Figure 6(a) shows the coverage rate over the 1000 replications. It can be seen that for small sample sizes the naive method does not provide a valid prediction interval as the coverage rate is much lower than 90%. With increasing sample size, the coverage rate is converging to 90% though. The likelihood ratio approach leads to valid prediction intervals even for a very small number of observations but the resulting intervals are conservative and tend towards a 95% coverage rate instead of 90%. The intervals based on the confidence sets are always larger than for the naive method because it uses the quantiles and with , whereas the naive interval uses the smaller quantiles and based on the maximum likelihood estimator . With increasing sample size, the -confidence set becomes smaller until it only contains the maximum likelihood estimator. In this case the interval based on the likelihood ratio confidence set coincides with the naive prediction interval.

Figure 6: Coverage rates (a) and mean interval lengths (b) of the 90% prediction intervals using the likelihood ratio and the naive approach.

The average lengths of the 1000 prediction intervals for all considered scenarios are depicted in Figure 6(b). For small sample sizes the prediction intervals based on the confidence sets are much larger than the naive ones but they get smaller when the number of observations is increased. In Scenario with 489 observations and all following ones the confidence sets only consist of the maximum likelihood estimator. Hence, the average length of the intervals cannot decrease further. Since the naive prediction interval only depends on the maximum likelihood estimator, the average lengths do not vary much for this method in the simulation study.

Summarizing the results of the simulation study, it was shown that for small sample sizes the naive method leads to invalid prediction intervals with too low coverage rates. In this situation the approach based on confidence sets using likelihood ratio tests can be used. For moderate and large samples, the naive prediction intervals are valid though. The prediction intervals based on the confidence sets tend to be conservative as their coverage rate was always above the chosen level of 90%. However, in praxis there oftentimes are only a few experiments due to the immense costs in time and material, so that the confidence set based method is nevertheless a plausible choice.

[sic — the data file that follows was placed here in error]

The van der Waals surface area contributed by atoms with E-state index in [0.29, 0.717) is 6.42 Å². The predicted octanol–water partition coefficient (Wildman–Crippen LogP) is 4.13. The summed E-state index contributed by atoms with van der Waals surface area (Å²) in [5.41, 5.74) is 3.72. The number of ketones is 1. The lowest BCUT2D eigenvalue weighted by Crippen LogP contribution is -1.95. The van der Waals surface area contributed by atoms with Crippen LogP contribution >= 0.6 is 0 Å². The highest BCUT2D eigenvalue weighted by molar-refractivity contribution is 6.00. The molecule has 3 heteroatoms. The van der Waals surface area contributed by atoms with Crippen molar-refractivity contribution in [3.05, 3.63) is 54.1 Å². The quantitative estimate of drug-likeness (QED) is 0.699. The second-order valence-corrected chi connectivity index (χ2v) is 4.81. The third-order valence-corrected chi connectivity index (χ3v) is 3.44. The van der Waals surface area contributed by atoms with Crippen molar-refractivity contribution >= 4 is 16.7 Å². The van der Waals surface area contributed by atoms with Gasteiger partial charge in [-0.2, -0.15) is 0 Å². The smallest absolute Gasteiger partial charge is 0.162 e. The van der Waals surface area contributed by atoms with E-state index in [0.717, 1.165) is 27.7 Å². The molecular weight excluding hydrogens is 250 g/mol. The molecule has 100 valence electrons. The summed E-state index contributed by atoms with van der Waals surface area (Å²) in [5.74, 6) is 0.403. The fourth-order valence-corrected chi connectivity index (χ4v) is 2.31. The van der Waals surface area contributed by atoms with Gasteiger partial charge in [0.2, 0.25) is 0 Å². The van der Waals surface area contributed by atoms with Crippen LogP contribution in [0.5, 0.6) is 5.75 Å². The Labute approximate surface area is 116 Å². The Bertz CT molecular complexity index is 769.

6. Conclusion

The two proposed methods for predicting the failure time of prestressed concrete beams are based on predicting the time when a critical number of tension wires is broken. One method is a naive method using only the maximum likelihood estimator. The other method uses confidence sets given by the likelihood ratio test. Both methods are based on the waitings times between successive breakages of wires. This is possible since the time points can be measured quite precisely with a microphone. Using all available waiting times increases the number of observations substantially which is in particular important when only few experiments with concrete beams can be conducted. Since the number of observations is increased, reasonable prediction intervals can be derived which provide the uncertainty of the prediction. Although a quite simple model of the dependence of the waiting times on the number of tension wires is used, it is shown that both methods provide reasonable results using ten experiments with concrete beams. A simulation study however shows that the naive method should be used with caution if the number of observations is low. The simple model which was used does not take into account any damage accumulation. To include damage accumulation, the waiting times should depend on the waitings times observed before and should have a Weibull distribution with increasing hazard rate. However, it is up to now unclear how to get the estimators, predictors, and prediction intervals then, since the independence of the waiting times is not satisfied anymore.

Competing Interests

The authors declare that there are no competing interests regarding the publication of this paper.


The research was supported by the Collaborative Research Center SFB 823 Statistical Modeling of Nonlinear Dynamic Processes.